Notes to Consolidated Financial Statements
  F-8
 
(2) Financial Statement Schedules
 
Schedules are omitted because the required information is not present or is not present in amounts sufficient to require submission of the schedule or because the information required is given in the consolidated financial statements or the notes thereto.
 
(3) Exhibits
 
EXHIBIT INDEX

Exhibit
   
Number
 
Description
2.1
 
Share Exchange Agreement by and between Endo Networks, Inc. (“Endo”), the Majority Shareholders of Endo, Hangson Ltd. (“Hangson”) and the Shareholders of Hangson dated October 18, 2006 (1)
3.1
 
Articles of Incorporation of Endo Networks, Inc., a Nevada corporation, as amended. (3)
3.2
 
Bylaws of Endo (3)
3.3
 
Text of Amendment to our Bylaws (4)
3.4
 
Articles of Merger filed with the Secretary of State of Nevada with an effective date of August 15, 2007 (6)
3.5
 
Certificate of Change(7)
3.6
 
Bylaws of Sino Clean Energy Inc.(8)
4.1
 
Form of Registrant’s 18% Secured Convertible Debenture (9)
4.2
 
Form of Registrant’s Warrant (9)
4.3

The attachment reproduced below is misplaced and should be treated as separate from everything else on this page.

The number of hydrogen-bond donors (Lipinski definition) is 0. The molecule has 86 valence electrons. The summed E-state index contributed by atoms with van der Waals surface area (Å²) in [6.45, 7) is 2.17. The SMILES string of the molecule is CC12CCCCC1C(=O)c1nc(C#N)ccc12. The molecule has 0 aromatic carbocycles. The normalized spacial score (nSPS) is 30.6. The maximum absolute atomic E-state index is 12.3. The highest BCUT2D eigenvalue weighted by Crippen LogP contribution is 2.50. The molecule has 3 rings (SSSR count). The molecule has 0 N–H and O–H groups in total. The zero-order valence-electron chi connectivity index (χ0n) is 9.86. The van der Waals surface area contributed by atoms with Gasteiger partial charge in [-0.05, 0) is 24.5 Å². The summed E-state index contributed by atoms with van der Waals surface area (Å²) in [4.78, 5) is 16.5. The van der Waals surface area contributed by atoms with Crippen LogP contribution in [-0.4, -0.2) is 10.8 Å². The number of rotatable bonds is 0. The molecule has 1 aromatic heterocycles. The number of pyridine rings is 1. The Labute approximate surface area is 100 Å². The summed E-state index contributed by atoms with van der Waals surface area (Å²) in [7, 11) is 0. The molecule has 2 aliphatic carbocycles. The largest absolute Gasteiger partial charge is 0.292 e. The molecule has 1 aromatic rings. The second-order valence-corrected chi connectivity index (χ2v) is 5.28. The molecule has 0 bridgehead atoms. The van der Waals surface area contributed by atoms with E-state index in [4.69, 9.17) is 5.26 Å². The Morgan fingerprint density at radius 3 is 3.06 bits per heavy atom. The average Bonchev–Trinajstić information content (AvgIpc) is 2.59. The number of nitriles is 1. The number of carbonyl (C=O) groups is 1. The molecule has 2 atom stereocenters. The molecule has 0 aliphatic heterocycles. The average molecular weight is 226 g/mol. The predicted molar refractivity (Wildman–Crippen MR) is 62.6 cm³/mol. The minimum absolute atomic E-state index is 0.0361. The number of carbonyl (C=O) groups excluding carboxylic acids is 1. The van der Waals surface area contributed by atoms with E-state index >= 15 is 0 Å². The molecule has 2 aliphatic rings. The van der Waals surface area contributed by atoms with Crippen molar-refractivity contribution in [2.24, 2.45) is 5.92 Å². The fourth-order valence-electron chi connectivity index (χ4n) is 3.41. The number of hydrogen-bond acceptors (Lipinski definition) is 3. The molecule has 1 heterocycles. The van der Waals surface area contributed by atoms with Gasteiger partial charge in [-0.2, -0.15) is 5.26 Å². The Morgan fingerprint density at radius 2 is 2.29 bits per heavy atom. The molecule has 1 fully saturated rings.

Form of Warrant issued to Ancora Securities, Inc. (9)
4.4
 
Non-statutory Stock Option Agreement by and between Registrant and Hon Wan Chan dated December 15, 2008 (11)
4.5
 
Form of 10% Senior Secured Convertible Note issued to the Purchasers (14)
4.6
 
Form of Warrant issued to the Purchasers (14)
10.1
 
Employment Agreement, dated February 12, 2010, by and between the Company and Ms. Wen (Wendy) Fu.(15)
10.2
 
Exclusivity Supplemental Agreement by and between Qingdao Haizhong Enterprises Co. Ltd. and Shaanxi Suo'ang New Energy Enterprise Co., Ltd., dated as of June 11, 2010(16)
10.3
 
Exclusivity Supplemental Agreement by and between Shenyang Suo’ang Energy Co., Ltd. and Shenyang Haizhong Heat Resource Co., Ltd., dated as of June 11, 2010(16)
10.4
 
Employment Agreement by and between the Company and Mr. Baowen Ren, dated as of June 10, 2010.(16)

 
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10.5
 
Manufacture Factory Purchase and Sale Contract by and between Suoke Clean Energy Co., Ltd. and Guangdong Dongguan Yonxu Paper Co., Ltd.(17)
14